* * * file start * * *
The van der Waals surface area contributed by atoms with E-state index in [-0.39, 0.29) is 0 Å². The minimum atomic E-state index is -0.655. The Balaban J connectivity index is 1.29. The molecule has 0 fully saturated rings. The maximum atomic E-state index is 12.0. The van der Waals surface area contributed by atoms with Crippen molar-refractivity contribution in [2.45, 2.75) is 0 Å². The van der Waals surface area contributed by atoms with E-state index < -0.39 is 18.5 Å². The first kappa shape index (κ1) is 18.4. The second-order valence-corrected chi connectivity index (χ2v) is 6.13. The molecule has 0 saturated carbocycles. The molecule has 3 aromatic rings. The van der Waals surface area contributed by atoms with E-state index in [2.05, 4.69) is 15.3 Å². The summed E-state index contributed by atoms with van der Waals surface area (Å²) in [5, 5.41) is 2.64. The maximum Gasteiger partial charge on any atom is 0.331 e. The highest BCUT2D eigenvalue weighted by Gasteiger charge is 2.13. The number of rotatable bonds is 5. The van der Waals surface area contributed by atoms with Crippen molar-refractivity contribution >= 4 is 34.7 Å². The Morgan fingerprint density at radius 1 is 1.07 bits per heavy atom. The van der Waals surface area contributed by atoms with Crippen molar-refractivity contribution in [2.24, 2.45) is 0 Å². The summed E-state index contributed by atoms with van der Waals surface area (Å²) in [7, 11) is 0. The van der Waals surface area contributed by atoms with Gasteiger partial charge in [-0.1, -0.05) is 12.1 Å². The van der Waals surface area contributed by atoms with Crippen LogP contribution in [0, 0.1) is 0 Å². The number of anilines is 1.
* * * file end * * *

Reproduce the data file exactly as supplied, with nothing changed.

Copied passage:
The van der Waals surface area contributed by atoms with E-state index in [-0.39, 0.29) is 0 Å². The minimum atomic E-state index is -0.655. The Balaban J connectivity index is 1.29. The molecule has 0 fully saturated rings. The maximum atomic E-state index is 12.0. The van der Waals surface area contributed by atoms with Crippen molar-refractivity contribution in [2.45, 2.75) is 0 Å². The van der Waals surface area contributed by atoms with E-state index < -0.39 is 18.5 Å². The first kappa shape index (κ1) is 18.4. The second-order valence-corrected chi connectivity index (χ2v) is 6.13. The molecule has 0 saturated carbocycles. The molecule has 3 aromatic rings. The van der Waals surface area contributed by atoms with E-state index in [2.05, 4.69) is 15.3 Å². The summed E-state index contributed by atoms with van der Waals surface area (Å²) in [5, 5.41) is 2.64. The maximum Gasteiger partial charge on any atom is 0.331 e. The highest BCUT2D eigenvalue weighted by Gasteiger charge is 2.13. The number of rotatable bonds is 5. The van der Waals surface area contributed by atoms with Crippen molar-refractivity contribution >= 4 is 34.7 Å². The Morgan fingerprint density at radius 1 is 1.07 bits per heavy atom. The van der Waals surface area contributed by atoms with Crippen molar-refractivity contribution in [2.24, 2.45) is 0 Å². The summed E-state index contributed by atoms with van der Waals surface area (Å²) in [7, 11) is 0. The van der Waals surface area contributed by atoms with Gasteiger partial charge in [-0.1, -0.05) is 12.1 Å². The van der Waals surface area contributed by atoms with Crippen LogP contribution in [0, 0.1) is 0 Å². The number of anilines is 1.